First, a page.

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DOG FIGHTS: HOW TO AVOID THEM AND HOW TO HANDLE THEM IF THEY DO HAPPEN

Dog fights…probably the most worrying and stressful event that every dog owner can experience with their dog(s).

Dog fights can happen, but they are not as common as people like to think.

Dogs tend to engage in a series of behaviours that will solve things without a fight.
Body language signs and other canine communication tools tend to do the job when a dog needs to clarify to another dog their discomfort in certain situations.
Although this is a skill and not every single dog has it.

As I mentioned earlier, dog fights can happen, but again, if the dog has good social skills to avoid one, or/and we as owners know how to read our dogs, or other dogs for this matter, we can easily avoid any problematic situations without much stress.

This is another topic (dog fights), where basic knowledge of dogs’ body language can make a big difference in the long run. If you know how to recognise stress signs in a dog, be that your own or another, you can avoid a fight between them.
If you know how to handle a dog through appropriate lead handling skills, you can handle your dog in case of problems, and possibly handle other dogs, or instruct the other owner how to handle their dog in case of need.

Another important point to mention is that not every “dog fight” is a dog fight.

What I mean by this is that people will mislabel a simple altercation between dogs as a fight, just as they label an air snap or nib as a bite. These are very different things, and we need to be clear about this to avoid further problems for ourselves or the dogs.

Dog fights can occur with different levels of intensity. Some fights are a lot of noise and very low physical contact. In this case, dogs will vocalize a lot, possibly move a lot around each other, but in the end, no dog is injured because none of them engaged in a bite. This can be a higher level of communication between dogs, and although it can certainly be scary for those watching from the outside, sometimes this is the way dogs solve things without a real fight.

So what is a real fight?

A real fight is when one or more dogs involved show intense aggressive responses that aim to injure the other dog(s). In this case, there are bites involved, and usually, these are bites that will cause puncture and bleeding and they can be inflicted a single time or multiple times during a fight depending on the dog showing the aggressive responses.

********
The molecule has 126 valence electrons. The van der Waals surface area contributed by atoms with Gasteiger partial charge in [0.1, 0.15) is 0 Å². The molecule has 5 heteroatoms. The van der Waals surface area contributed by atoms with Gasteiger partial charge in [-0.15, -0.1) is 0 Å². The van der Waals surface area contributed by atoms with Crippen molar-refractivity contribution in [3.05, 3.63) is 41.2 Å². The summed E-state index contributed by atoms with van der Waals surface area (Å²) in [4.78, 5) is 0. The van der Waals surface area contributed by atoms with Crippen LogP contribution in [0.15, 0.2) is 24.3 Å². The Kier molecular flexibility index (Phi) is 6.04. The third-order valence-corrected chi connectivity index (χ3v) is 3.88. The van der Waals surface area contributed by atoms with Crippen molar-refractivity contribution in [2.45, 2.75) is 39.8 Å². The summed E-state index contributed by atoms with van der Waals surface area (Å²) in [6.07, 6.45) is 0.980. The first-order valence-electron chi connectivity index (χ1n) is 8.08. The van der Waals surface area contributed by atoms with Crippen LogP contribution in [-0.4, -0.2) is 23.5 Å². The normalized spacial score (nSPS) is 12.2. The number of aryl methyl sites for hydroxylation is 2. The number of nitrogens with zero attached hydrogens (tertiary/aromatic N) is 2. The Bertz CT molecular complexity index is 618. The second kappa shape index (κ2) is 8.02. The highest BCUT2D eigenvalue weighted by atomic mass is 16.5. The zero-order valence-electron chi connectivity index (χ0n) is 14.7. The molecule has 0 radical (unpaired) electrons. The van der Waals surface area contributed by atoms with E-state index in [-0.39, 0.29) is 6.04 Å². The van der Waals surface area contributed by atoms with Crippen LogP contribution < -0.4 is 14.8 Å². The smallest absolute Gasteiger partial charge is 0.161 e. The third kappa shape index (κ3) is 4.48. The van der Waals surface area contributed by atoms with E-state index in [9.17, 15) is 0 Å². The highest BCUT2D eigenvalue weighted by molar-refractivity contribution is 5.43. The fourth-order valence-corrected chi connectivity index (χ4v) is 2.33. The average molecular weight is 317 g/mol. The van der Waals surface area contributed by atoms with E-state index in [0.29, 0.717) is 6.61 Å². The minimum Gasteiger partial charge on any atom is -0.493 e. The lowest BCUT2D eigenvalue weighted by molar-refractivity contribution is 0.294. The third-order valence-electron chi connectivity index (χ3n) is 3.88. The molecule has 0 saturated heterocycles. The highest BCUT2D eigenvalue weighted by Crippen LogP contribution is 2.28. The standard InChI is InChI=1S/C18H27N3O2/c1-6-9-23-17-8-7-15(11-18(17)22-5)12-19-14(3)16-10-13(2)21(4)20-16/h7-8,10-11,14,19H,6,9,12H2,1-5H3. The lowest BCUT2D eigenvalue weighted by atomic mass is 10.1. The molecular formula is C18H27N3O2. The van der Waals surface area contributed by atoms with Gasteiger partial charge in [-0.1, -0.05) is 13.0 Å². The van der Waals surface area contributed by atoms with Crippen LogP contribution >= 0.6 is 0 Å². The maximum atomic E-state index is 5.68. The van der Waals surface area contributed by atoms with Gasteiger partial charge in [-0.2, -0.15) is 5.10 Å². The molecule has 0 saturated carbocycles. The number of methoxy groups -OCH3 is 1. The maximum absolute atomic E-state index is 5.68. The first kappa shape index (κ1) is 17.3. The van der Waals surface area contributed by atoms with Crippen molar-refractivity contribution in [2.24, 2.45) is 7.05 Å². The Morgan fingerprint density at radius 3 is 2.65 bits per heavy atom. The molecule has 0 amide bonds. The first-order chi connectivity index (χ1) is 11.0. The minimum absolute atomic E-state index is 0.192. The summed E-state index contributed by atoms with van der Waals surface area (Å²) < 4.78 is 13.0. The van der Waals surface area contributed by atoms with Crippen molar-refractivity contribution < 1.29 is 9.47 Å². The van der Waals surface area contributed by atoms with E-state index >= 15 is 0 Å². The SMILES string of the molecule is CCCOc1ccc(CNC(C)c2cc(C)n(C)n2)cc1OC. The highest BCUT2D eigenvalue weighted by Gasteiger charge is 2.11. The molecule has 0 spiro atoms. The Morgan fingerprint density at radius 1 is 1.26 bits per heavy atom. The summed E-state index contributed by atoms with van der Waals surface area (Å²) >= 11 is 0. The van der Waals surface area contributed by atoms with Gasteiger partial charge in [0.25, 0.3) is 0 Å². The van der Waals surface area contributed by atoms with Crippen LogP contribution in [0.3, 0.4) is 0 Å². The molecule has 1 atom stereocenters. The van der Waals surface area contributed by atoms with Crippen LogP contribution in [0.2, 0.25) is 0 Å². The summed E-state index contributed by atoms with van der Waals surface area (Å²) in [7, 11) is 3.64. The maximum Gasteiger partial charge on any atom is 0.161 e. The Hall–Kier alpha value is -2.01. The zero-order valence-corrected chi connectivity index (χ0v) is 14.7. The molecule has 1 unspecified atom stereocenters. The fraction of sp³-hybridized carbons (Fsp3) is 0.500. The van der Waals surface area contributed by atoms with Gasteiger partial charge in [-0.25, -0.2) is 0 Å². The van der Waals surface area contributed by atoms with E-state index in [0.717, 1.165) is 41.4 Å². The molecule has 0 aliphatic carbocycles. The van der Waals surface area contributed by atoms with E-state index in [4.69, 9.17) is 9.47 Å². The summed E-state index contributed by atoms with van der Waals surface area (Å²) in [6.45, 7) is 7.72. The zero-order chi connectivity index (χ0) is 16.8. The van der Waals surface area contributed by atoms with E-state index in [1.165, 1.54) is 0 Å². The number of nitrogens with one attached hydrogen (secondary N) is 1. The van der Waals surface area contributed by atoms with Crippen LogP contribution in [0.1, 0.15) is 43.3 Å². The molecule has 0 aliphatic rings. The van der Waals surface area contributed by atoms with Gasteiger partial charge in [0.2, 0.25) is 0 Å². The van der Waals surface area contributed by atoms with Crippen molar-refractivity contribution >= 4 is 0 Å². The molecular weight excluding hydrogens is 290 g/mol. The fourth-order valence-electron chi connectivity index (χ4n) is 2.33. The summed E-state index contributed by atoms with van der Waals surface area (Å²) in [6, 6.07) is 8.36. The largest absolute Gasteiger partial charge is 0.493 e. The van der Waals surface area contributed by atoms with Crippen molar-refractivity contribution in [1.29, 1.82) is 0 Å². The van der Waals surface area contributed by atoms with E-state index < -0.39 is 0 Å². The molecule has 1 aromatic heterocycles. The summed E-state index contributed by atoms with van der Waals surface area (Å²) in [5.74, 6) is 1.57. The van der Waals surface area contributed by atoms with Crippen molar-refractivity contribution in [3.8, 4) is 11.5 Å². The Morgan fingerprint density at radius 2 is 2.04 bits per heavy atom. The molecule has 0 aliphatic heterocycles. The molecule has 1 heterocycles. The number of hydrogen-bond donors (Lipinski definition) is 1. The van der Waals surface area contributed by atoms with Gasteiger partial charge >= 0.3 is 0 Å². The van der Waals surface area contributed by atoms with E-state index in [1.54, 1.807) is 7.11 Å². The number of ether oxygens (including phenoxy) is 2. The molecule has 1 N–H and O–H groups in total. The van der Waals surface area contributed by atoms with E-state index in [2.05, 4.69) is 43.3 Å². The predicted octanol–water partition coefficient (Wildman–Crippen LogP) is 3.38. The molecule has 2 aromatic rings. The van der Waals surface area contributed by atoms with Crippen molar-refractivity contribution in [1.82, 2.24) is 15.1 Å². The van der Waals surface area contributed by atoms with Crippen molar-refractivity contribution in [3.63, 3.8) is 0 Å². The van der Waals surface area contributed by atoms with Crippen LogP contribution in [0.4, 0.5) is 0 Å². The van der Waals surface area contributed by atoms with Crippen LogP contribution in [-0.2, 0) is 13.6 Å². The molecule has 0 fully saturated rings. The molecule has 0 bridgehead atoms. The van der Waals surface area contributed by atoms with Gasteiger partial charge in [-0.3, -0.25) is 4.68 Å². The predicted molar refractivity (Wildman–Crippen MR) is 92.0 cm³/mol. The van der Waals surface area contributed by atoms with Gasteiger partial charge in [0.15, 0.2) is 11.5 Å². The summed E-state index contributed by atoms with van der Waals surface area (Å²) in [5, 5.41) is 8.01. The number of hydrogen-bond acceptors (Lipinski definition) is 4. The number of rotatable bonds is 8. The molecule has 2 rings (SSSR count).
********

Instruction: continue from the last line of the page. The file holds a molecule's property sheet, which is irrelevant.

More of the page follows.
Now, how to handle a dog fight?

This is a very dangerous move, to try to handle a dog fight, especially when the fight is a serious one. You need to be aware that by stepping into it and trying to break up a dog fight you can get bitten. This is a real probability and many times it is simply an outcome of redirected aggression and not so much because one of the dogs decided to harm you. In any case, again, the probability is quite high. If you do decide to try to break up a dog fight though, there are some things you MUST NOT DO:

Yell
Kick
Punch
Pull the dogs away from each other if there is a bite and hold being inflicted

All these things can make the situation even worse by increasing arousal and stress in dogs and also increasing damage.

So what can you do?

First, you need to control yourself and act in a focused manner.

Panicking and doing the things I mentioned above is not good. If the dogs are on a lead, both owners should shorten the leads making use of defensive handling techniques and if there is no bite and hold being inflicted simply turn the dogs around from each other with one single move (no tugging on the lead) and walk away.
In these situations, using an air horn can help to separate the dogs and make it easier to break up the fight.

If there is a bite and hold, things are much riskier, both for humans and dogs involved. And in this case, you need to think straight and control yourself even more, as it will probably take you longer to break up the fight.
In the case of bite and hold, there are a few different things that can be done, and not all of them will work with every single dog.

Regardless of the technique, you will use, you need to control the dog’s head to avoid shake, and after that, you can make use of a lead to choke the dog who is inflicting the bite.
It is extremely important to not pull any of the dogs away from each other UNTIL the dog inflicting the bite releases the other dog.
Because you will be choking the dog, he will feel the need to release the bite to breathe, and this is the exact moment when you need to pull the dog away.

Using citronella based sprays or break sticks can be necessary as well, although using these tools require some knowledge.

This is an extremely sensitive topic and it requires a lot from the people involved, although, because some people will be in the situation at some point in time, I felt the need to give you some info on this.
Mainly because every time I hear about dog fight stories from my clients, someone tried to punch, kick and pull dogs away during a bite and hold, and that is the worse thing you can do.

Thank you for reading!

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